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Two Analysts Forecast $9-Plus Gas Prices in 2006

Consumers are likely to see very little price relief next year, according to two industry prognosticators. Arlington, VA-based consulting firm Energy and Environmental Analysis Inc. (EEA) is predicting gas prices will average $9/MMBtu in 2006, while analysts at Raymond James & Associates say extremely bullish underlying fundamentals will keep prices between $9.50 and $10 next year.

EEA said depending on the weather, Henry Hub cash prices could average between $8 and $18 this winter. In a presentation at the Energy Information Administration's Winter Fuels conference, EEA's Kevin Petak, said he expects winter prices to average $13 because 2 Bcf/d of Gulf gas production on average is expected to remain offline through March.

The company noted that storage levels probably will enter the winter heating season at about 3.1 Tcf, or about 200 Bcf below last year's level. EEA also expects that total U.S. gas production won't return to June 2005 levels of 51.4 Bcf/d until next August. However, industrial demand destruction due to high prices will help balance the market.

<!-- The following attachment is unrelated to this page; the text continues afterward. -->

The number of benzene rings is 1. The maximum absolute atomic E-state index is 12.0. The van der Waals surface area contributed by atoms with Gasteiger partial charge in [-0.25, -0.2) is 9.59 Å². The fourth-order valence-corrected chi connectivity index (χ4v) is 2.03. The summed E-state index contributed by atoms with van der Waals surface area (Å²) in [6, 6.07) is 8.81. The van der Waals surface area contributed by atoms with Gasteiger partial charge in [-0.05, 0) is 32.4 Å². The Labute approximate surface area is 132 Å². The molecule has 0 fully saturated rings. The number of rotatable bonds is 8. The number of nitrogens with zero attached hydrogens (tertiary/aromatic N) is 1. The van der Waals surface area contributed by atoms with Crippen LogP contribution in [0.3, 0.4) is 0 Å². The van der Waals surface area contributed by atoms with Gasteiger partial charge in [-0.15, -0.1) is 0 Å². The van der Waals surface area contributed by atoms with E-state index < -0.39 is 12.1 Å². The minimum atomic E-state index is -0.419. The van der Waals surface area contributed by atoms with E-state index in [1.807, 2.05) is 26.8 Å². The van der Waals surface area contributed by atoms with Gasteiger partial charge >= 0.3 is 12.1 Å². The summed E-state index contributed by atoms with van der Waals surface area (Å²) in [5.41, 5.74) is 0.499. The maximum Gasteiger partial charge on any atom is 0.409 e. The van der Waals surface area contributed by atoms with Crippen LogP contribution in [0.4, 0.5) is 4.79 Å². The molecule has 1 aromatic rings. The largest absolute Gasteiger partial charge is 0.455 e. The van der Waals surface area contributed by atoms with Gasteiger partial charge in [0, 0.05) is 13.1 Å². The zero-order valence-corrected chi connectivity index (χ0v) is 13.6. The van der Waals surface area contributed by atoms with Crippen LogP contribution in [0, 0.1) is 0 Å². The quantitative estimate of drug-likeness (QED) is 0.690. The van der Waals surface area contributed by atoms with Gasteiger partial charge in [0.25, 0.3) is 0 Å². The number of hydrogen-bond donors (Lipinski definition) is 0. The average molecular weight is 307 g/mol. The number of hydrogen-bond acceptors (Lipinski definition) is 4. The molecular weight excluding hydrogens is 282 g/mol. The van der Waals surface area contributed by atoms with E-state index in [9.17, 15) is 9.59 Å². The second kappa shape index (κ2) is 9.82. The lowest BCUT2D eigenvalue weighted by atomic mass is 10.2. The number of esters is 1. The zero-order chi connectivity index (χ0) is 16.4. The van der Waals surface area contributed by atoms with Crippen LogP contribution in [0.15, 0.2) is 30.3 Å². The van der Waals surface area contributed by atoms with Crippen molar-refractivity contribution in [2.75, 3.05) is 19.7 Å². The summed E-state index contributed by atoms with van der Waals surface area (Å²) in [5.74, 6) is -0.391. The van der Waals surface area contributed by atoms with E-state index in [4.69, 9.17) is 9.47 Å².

"U.S. Lower 48 production should steadily increase through 2007," EEA said in its Monthly Gas Update. "However, it will still not reach levels achieved in 2001. Production is projected to average 49.7 Bcf/d, 51.1 Bcf/d and 51.8 Bcf/d in 2005, 2006 and 2007, respectively. The potential for real production gains from high drilling levels in 2005 have been set back by hurricane-related damage to Gulf Coast production."

Meanwhile, EEA said 2005 U.S. imports of liquefied natural gas and Canadian production should be near 2004 levels.

Analysts at Raymond James said they expect the oil and gas price ratio will hold at 6:1, putting gas prices at about $9.25 next year based on oil price forecasts. "Even though our new 2006 forecast is $1.60 (or 20%) above Street consensus, it is far below current futures pricing," they said in a note to clients last Monday. "The bottom line remains simple: The combination of falling domestic gas supply, a strong U.S. economy and favorable fuel-switching rations are going to eventually result in natural gas prices trading at or near BTU parity with petroleum liquids."

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